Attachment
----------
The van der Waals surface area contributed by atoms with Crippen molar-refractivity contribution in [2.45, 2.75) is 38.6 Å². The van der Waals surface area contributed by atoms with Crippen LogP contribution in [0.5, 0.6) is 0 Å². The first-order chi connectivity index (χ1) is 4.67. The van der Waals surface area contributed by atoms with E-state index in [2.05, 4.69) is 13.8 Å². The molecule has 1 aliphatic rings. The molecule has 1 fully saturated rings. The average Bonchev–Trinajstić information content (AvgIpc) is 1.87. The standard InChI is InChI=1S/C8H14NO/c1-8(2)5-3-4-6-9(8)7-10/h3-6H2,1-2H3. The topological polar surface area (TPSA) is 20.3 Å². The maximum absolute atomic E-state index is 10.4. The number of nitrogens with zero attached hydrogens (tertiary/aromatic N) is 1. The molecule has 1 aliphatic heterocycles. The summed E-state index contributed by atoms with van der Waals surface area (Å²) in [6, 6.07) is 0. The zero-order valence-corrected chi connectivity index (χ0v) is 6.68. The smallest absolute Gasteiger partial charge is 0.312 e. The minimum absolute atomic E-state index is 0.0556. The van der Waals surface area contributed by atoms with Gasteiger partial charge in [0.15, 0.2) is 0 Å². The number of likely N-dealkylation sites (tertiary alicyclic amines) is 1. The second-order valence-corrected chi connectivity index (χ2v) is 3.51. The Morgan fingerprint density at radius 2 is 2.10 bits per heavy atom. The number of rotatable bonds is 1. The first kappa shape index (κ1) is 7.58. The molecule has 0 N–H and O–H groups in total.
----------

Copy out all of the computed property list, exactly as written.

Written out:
The van der Waals surface area contributed by atoms with Crippen molar-refractivity contribution in [2.45, 2.75) is 38.6 Å². The van der Waals surface area contributed by atoms with Crippen LogP contribution in [0.5, 0.6) is 0 Å². The first-order chi connectivity index (χ1) is 4.67. The van der Waals surface area contributed by atoms with E-state index in [2.05, 4.69) is 13.8 Å². The molecule has 1 aliphatic rings. The molecule has 1 fully saturated rings. The average Bonchev–Trinajstić information content (AvgIpc) is 1.87. The standard InChI is InChI=1S/C8H14NO/c1-8(2)5-3-4-6-9(8)7-10/h3-6H2,1-2H3. The topological polar surface area (TPSA) is 20.3 Å². The maximum absolute atomic E-state index is 10.4. The number of nitrogens with zero attached hydrogens (tertiary/aromatic N) is 1. The molecule has 1 aliphatic heterocycles. The summed E-state index contributed by atoms with van der Waals surface area (Å²) in [6, 6.07) is 0. The zero-order valence-corrected chi connectivity index (χ0v) is 6.68. The smallest absolute Gasteiger partial charge is 0.312 e. The minimum absolute atomic E-state index is 0.0556. The van der Waals surface area contributed by atoms with Gasteiger partial charge in [0.15, 0.2) is 0 Å². The number of likely N-dealkylation sites (tertiary alicyclic amines) is 1. The second-order valence-corrected chi connectivity index (χ2v) is 3.51. The Morgan fingerprint density at radius 2 is 2.10 bits per heavy atom. The number of rotatable bonds is 1. The first kappa shape index (κ1) is 7.58. The molecule has 0 N–H and O–H groups in total.